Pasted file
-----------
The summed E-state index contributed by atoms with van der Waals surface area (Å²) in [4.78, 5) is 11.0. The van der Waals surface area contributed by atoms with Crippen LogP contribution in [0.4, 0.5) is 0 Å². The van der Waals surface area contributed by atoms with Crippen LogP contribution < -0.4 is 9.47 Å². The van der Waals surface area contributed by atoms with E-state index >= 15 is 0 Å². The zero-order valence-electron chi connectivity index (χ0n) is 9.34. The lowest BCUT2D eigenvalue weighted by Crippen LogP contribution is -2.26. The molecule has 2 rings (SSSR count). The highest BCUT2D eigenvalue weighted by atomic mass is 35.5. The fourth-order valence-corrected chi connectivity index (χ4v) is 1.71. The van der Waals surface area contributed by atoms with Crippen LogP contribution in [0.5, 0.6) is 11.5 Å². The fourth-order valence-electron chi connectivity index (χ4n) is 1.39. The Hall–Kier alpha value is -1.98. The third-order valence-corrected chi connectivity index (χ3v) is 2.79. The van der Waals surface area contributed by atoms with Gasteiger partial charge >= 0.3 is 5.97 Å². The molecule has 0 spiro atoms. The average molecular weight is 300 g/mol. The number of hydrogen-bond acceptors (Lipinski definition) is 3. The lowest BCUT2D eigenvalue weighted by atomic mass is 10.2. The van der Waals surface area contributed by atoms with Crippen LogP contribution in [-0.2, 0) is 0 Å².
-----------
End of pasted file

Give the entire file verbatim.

The summed E-state index contributed by atoms with van der Waals surface area (Å²) in [4.78, 5) is 11.0. The van der Waals surface area contributed by atoms with Crippen LogP contribution in [0.4, 0.5) is 0 Å². The van der Waals surface area contributed by atoms with Crippen LogP contribution < -0.4 is 9.47 Å². The van der Waals surface area contributed by atoms with E-state index >= 15 is 0 Å². The zero-order valence-electron chi connectivity index (χ0n) is 9.34. The lowest BCUT2D eigenvalue weighted by Crippen LogP contribution is -2.26. The molecule has 2 rings (SSSR count). The highest BCUT2D eigenvalue weighted by atomic mass is 35.5. The fourth-order valence-corrected chi connectivity index (χ4v) is 1.71. The van der Waals surface area contributed by atoms with Crippen LogP contribution in [0.5, 0.6) is 11.5 Å². The fourth-order valence-electron chi connectivity index (χ4n) is 1.39. The Hall–Kier alpha value is -1.98. The third-order valence-corrected chi connectivity index (χ3v) is 2.79. The van der Waals surface area contributed by atoms with Gasteiger partial charge >= 0.3 is 5.97 Å². The molecule has 0 spiro atoms. The average molecular weight is 300 g/mol. The number of hydrogen-bond acceptors (Lipinski definition) is 3. The lowest BCUT2D eigenvalue weighted by atomic mass is 10.2. The van der Waals surface area contributed by atoms with Crippen LogP contribution in [-0.2, 0) is 0 Å².